Mon Sep 17, 2012, 09:59 PM

2. I don't mind paying it

Our local volunteer fire company went out of business because the county no longer would pay our insurance premiums. So now we are in the SRA, and 15 miles from a fire station in the middle of grasslands and scattered oak trees that is more or less tinder from June to November.

We've had two large grass fires in the past 25 years. One of them burned right up to the county road adjoining our property. If it jumped the road it would have burned all the way to our house.

Our home owners insurance premiums have always been exorbitant. Maybe the insurance companies will take this fee as a sign that the state is affirmatively assuming some of the responsibility for fire protection in rural areas.

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Response to tularetom (Reply #2)

Tue Sep 18, 2012, 12:49 PM

4. In our local case, the fire department is ~1/4 mile from the border of the SRA.

They're not volunteers.

When we moved here, we considered buying a foreclosure that would have been on the border street, and thus in the SRA. It required so much work, new floors and walls, it was built many decades ago, and it was a tiny structure, with tiny rooms, don't remember the square footage of the whole place, but maybe 800-900 square feet. We decided to not bid on it due to the renovation work required to make it livable. I think it sold at auction for $43K or thereabouts (in 1999), but I'm going from a rather poor memory. What I'm trying to say is these border areas are places where rather poor folks are likely to live, given that this is Southern California.

Travel another 1/4 mile north, and there's a canyon, and the canyon rim properties are generally sprawling estates, clearly those of folks of more means. And, some of those places on the canyon rim burned in the last decade in some pretty devastating fires, though the fire departments did a great job at saving most of them.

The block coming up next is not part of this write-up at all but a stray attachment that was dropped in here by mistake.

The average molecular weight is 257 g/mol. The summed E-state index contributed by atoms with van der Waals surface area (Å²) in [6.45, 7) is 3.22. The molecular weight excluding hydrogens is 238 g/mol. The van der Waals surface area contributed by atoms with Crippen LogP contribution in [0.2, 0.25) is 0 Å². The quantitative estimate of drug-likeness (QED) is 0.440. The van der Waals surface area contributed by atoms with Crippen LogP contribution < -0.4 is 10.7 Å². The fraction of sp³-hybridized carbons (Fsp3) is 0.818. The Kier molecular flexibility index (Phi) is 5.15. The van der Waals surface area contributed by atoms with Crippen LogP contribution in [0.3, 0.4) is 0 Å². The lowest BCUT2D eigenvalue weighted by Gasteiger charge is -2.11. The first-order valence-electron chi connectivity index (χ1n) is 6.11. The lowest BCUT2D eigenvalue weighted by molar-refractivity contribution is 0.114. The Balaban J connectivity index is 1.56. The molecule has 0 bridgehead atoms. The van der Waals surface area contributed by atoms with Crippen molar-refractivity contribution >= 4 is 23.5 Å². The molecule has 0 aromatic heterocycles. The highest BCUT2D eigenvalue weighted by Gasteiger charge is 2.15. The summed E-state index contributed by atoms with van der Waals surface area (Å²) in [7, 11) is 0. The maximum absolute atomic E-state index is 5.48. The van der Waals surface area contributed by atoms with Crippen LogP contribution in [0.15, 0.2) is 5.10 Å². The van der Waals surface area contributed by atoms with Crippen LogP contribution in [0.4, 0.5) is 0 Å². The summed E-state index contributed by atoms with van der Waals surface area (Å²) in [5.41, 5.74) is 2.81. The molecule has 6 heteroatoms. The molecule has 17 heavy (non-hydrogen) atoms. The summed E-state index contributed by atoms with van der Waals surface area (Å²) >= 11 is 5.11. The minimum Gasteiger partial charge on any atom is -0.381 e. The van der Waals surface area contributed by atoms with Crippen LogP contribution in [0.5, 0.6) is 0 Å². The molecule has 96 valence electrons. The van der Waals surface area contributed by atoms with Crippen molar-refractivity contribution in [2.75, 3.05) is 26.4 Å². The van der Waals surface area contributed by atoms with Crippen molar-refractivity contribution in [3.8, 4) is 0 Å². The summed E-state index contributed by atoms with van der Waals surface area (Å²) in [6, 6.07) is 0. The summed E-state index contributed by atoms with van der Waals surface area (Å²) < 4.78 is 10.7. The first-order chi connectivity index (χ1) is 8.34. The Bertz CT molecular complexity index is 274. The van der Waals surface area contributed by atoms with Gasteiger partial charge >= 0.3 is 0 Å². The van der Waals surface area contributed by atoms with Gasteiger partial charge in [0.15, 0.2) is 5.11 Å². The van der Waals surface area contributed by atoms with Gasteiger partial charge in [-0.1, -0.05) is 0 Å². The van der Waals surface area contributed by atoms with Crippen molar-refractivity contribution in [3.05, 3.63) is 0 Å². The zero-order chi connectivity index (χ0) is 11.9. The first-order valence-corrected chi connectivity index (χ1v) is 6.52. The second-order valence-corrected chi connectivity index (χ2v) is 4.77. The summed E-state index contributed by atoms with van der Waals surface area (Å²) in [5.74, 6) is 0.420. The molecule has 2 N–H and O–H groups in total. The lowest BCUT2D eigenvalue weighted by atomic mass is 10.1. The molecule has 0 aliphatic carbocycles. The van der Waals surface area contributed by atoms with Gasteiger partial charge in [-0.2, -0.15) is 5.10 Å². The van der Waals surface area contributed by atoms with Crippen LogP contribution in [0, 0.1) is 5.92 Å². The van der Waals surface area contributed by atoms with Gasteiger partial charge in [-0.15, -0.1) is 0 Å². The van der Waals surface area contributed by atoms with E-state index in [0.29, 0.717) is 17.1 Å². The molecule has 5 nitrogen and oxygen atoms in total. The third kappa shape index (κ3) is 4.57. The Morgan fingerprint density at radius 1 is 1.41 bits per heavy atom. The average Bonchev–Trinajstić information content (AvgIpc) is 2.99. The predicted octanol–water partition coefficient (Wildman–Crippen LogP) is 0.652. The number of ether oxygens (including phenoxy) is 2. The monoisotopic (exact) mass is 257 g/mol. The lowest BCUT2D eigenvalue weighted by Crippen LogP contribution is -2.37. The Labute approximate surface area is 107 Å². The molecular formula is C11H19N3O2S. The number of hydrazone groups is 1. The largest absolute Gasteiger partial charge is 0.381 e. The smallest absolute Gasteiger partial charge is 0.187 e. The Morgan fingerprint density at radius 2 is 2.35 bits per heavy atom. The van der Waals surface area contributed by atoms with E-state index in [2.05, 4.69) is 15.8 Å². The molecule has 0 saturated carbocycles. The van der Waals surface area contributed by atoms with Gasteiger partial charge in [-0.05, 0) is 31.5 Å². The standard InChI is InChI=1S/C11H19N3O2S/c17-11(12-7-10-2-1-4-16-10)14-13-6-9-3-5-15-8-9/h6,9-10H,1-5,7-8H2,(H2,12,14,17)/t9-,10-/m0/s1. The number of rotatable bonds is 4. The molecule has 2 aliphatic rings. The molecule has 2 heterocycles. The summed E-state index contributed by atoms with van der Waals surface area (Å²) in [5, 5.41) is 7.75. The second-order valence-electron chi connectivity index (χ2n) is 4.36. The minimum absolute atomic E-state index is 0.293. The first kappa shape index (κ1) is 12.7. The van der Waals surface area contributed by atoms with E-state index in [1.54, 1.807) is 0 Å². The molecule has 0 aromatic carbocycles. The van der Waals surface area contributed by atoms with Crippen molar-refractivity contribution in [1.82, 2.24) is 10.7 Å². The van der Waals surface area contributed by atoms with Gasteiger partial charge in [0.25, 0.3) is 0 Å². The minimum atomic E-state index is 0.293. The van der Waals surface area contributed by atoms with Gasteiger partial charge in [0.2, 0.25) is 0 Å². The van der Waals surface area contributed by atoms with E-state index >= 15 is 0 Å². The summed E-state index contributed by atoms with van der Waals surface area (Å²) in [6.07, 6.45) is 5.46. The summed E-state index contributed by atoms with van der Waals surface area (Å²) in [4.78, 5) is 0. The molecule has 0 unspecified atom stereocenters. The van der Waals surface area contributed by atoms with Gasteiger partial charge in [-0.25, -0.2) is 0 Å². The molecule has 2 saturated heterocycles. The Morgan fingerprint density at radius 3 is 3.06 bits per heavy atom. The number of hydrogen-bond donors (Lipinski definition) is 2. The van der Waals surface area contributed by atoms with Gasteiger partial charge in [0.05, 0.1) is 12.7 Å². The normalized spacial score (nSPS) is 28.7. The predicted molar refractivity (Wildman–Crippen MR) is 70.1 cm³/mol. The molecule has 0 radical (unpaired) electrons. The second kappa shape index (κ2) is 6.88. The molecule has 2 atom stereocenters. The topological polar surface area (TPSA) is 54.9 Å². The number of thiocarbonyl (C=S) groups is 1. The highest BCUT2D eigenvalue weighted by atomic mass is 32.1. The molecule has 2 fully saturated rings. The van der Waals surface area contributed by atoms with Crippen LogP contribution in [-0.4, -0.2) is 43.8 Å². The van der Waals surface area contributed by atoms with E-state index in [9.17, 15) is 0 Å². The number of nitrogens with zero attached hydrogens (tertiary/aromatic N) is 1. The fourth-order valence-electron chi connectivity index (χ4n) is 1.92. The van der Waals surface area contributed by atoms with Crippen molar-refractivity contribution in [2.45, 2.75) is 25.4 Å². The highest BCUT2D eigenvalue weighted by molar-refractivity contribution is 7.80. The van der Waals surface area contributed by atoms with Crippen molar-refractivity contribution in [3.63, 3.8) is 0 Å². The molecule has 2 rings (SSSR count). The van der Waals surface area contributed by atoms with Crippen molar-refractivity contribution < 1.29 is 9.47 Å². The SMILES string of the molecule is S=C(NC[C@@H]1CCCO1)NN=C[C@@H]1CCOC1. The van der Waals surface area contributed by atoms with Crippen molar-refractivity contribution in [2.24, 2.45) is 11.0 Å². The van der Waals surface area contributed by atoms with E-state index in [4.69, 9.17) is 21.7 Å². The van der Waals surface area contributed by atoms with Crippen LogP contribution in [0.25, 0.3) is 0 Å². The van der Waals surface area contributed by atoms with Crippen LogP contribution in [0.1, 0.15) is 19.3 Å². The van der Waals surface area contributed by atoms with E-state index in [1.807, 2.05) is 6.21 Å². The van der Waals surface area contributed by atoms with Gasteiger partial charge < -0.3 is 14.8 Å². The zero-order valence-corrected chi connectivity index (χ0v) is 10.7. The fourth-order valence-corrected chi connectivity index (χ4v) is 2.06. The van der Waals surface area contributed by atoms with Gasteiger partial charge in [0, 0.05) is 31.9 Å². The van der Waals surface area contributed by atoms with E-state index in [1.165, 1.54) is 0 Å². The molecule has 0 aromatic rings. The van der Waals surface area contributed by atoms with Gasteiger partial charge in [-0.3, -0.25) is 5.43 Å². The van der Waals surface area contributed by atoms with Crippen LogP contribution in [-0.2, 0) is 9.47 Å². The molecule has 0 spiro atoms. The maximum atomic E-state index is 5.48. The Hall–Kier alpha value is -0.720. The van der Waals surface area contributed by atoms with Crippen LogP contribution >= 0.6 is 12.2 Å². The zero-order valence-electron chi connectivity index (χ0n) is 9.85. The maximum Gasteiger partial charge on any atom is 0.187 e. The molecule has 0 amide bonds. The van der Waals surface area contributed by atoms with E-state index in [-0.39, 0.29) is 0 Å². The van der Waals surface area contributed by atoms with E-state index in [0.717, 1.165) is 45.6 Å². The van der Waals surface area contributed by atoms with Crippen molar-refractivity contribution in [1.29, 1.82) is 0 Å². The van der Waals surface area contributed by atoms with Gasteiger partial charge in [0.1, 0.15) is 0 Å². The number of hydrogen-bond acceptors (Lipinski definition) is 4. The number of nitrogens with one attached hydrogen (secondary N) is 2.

(Now that I write this out, I'm gonna have to direct all the solicitors we get 1/4 mile north. Sorry, you're at the wrong house, but I know where you need to go! I keep forgetting to do that.)

To me, it's just sad that our overall tax load is so regressive, and clearly getting moreso, while 1%er folks like Romney (Governor Feefee) prattle on about the 47% freeloaders.

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Response to Trillo (Original post)

Wed Sep 19, 2012, 08:41 PM

6. Republicans had a chance to stop it.

All they had to do was agree to close a corporate tax loop hole. All that was needed was 3 Republicans to join the Democrats and the Fire fee would've been erased but only one Republican did. The rest chose to side with Corporations instead of rural voters including their own constituency.

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Response to Trillo (Original post)

Thu Sep 20, 2012, 10:27 PM

7. Two points

1.- Prop 13, there I said it.

2.- I guess we need a few more firestorms for people to get it. Fire services COST MONEY. You want it...

On the bright side...it makes for dramatic photos.

In the case of San Diego county, it will take 10 o 20, and then maybe.